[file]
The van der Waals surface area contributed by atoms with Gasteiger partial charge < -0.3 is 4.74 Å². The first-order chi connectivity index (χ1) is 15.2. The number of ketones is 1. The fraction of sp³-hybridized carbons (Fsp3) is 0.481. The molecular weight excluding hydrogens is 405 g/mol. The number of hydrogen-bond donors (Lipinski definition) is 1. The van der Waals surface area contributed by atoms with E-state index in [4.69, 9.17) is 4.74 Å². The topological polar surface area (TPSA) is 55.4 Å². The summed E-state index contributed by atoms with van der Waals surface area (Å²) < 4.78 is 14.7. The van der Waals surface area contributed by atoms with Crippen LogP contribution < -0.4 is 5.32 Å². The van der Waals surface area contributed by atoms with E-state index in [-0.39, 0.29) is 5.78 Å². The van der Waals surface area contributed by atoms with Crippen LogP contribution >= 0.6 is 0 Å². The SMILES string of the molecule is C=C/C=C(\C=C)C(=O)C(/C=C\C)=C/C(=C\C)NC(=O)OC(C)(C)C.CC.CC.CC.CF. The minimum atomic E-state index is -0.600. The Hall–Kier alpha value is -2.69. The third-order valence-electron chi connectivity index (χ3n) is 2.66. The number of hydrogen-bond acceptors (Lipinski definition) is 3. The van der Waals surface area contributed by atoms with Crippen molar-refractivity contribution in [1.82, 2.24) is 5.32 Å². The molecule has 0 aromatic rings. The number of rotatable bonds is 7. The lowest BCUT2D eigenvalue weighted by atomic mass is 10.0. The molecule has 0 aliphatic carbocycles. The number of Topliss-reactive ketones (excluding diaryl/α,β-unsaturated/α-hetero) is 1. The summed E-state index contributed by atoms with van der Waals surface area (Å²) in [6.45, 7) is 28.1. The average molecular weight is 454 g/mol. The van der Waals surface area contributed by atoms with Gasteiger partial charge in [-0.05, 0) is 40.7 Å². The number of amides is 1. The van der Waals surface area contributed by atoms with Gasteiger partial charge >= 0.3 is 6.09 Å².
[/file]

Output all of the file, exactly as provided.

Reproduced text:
The van der Waals surface area contributed by atoms with Gasteiger partial charge < -0.3 is 4.74 Å². The first-order chi connectivity index (χ1) is 15.2. The number of ketones is 1. The fraction of sp³-hybridized carbons (Fsp3) is 0.481. The molecular weight excluding hydrogens is 405 g/mol. The number of hydrogen-bond donors (Lipinski definition) is 1. The van der Waals surface area contributed by atoms with E-state index in [4.69, 9.17) is 4.74 Å². The topological polar surface area (TPSA) is 55.4 Å². The summed E-state index contributed by atoms with van der Waals surface area (Å²) < 4.78 is 14.7. The van der Waals surface area contributed by atoms with Crippen LogP contribution < -0.4 is 5.32 Å². The van der Waals surface area contributed by atoms with E-state index in [-0.39, 0.29) is 5.78 Å². The van der Waals surface area contributed by atoms with Crippen LogP contribution >= 0.6 is 0 Å². The SMILES string of the molecule is C=C/C=C(\C=C)C(=O)C(/C=C\C)=C/C(=C\C)NC(=O)OC(C)(C)C.CC.CC.CC.CF. The minimum atomic E-state index is -0.600. The Hall–Kier alpha value is -2.69. The third-order valence-electron chi connectivity index (χ3n) is 2.66. The number of hydrogen-bond acceptors (Lipinski definition) is 3. The van der Waals surface area contributed by atoms with Crippen molar-refractivity contribution in [1.82, 2.24) is 5.32 Å². The molecule has 0 aromatic rings. The number of rotatable bonds is 7. The lowest BCUT2D eigenvalue weighted by atomic mass is 10.0. The molecule has 0 aliphatic carbocycles. The number of Topliss-reactive ketones (excluding diaryl/α,β-unsaturated/α-hetero) is 1. The summed E-state index contributed by atoms with van der Waals surface area (Å²) in [6.45, 7) is 28.1. The average molecular weight is 454 g/mol. The van der Waals surface area contributed by atoms with Gasteiger partial charge in [-0.05, 0) is 40.7 Å². The number of amides is 1. The van der Waals surface area contributed by atoms with Gasteiger partial charge >= 0.3 is 6.09 Å².